Without going into details:
at 4.9 sigma confidence level (CMS)
at 5 sigma confidence level (ATLAS).
This is the discovery of a new fundamental particle. It is a boson and it’s spin is not equal to one.
You can also read the CMS press release at: http://cms.web.cern.ch/news/observation-new-particle-mass-125-gev
And the ATLAS press release at: http://atlas.ch/news/2012/latest-results-from-higgs-search.html
Posted in Uncategorized | 1 Comment »
A good friend of mine, Sol Hill, is opening an exhibition of fine art photography tomorrow. Here is a sample from my e-mail inbox.
The exhibition is called:
Token Feminine and other Urban Noise.
You can find the information here.
Posted in Uncategorized | 2 Comments »
Sometimes life’s just too funny. I get stuff like this in my inbox from a site that stores old tests:
Why use a study guide when you can have the old
exam? Spend more time partying and less time studying.
Needless to say, when the site advertises things similar to “Why study the night before an exam when you can study on the day of the exam?” I wonder who buys this stuff. In the end it sounds like an invitation to cheat. Fortunately, most of the times this does not work, unless we professors get too lazy. This is when random number generators actually do a great job for science courses.
What is more dangerous nowadays is that people cheat by using the internet during exams even if they’re not allowed to. The problem is catching them. Fantastic tools like Wolfram Alpha can be used to remove the thinking out of a problem. Check this one (simple) example I just cooked:
The main problem is that at some point one actually needs to know if the student actually knows what a velocity really is. Or if the student can actually convert hours to seconds. In the end this is what certification of knowledge is about: we need to be able to certify that a student actually knows this stuff.
In the meantime, in the famous words of Garth and Wayne, party on.
Posted in Academia, Cheating | 2 Comments »
Last week was a week of endings.
First, the program I was organizing in the KITP ended. However, it is not all over: I’m in the coda, writing the exit report. In my opinion the program was successful, we had a lot of interactions and very interesting talks. And we will see what happens with the seeds that were planted a year or two down the line.
Secondly, I also finally had time to finish two books that I was reading. Surprisingly, I finished them on the same day.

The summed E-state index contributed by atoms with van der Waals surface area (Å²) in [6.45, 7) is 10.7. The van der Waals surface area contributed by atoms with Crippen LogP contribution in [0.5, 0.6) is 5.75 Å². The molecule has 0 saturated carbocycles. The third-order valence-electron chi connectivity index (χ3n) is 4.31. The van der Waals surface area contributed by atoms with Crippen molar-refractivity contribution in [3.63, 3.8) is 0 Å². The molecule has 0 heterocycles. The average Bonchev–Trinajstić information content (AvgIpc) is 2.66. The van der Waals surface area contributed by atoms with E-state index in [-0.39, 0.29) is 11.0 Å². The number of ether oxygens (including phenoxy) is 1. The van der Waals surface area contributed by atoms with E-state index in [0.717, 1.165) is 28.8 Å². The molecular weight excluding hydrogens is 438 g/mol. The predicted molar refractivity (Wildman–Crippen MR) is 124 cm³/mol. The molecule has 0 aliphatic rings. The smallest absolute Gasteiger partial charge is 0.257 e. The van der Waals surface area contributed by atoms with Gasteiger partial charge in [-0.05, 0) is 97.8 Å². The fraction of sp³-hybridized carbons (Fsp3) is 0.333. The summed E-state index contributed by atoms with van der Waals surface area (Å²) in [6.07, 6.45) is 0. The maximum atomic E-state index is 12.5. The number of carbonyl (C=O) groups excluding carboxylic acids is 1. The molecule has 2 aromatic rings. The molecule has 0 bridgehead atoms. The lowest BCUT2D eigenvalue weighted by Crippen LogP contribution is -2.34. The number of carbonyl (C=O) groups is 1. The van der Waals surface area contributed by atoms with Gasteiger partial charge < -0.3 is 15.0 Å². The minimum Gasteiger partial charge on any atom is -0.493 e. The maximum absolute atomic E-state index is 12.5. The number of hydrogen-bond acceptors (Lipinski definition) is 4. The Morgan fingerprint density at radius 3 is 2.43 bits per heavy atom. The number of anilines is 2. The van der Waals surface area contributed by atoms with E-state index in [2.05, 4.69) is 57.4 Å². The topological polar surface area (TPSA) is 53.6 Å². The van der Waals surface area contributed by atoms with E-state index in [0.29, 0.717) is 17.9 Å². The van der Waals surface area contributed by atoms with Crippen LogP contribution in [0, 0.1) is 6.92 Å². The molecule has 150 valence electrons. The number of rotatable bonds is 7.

Continue Reading »
Posted in Academia, books | 5 Comments »
Right now I’m in the midst of a program I helped to organize (and I’m still organizing) at the KITP. The program deals with the question of how to use numerical methods from lattice and gravity to make inroads into interesting (usually very hard) questions about quantum field theory (and quantum gravity) and the dynamics of the strong interactions at finite temperature (like in the heavy ion collisions).
We’ve had a lot of great talks about a wide variety of topics. Personally, I really liked the talk by Phillipe DeForcrand on the sign problem. The main reason I like it is because he had really simple examples that illustrate what the sign problem is all about. You can find it here.
And if you want to see what we’ve been hearing about, you can go here and see the full list of talks so far.
Posted in gravity, high energy physics, Physics, quantum fields, Quantum Gravity |
What keeps me up at night
Just so you know, I also have felt the biological urge to reproduce. What you see above is myself holding the newest addition to my family. It’s a boy!
In the language of physics this is definitely a phase transition in my lifestyle. And in spite of the warnings about how much work raising children is supposed to be, it is still more than what I imagined. Nevertheless, my wife and I are very happy. We are also very tired at the moment.
Finally, this new human explains some of the silence on this blog at the end of last year and more recently. Once sleep resumes I think I will be back to writing posts more often. I also hope to get some research done in the near future, but everything is taking 3-4 times as long than what it used to.
Posted in Personal | 8 Comments »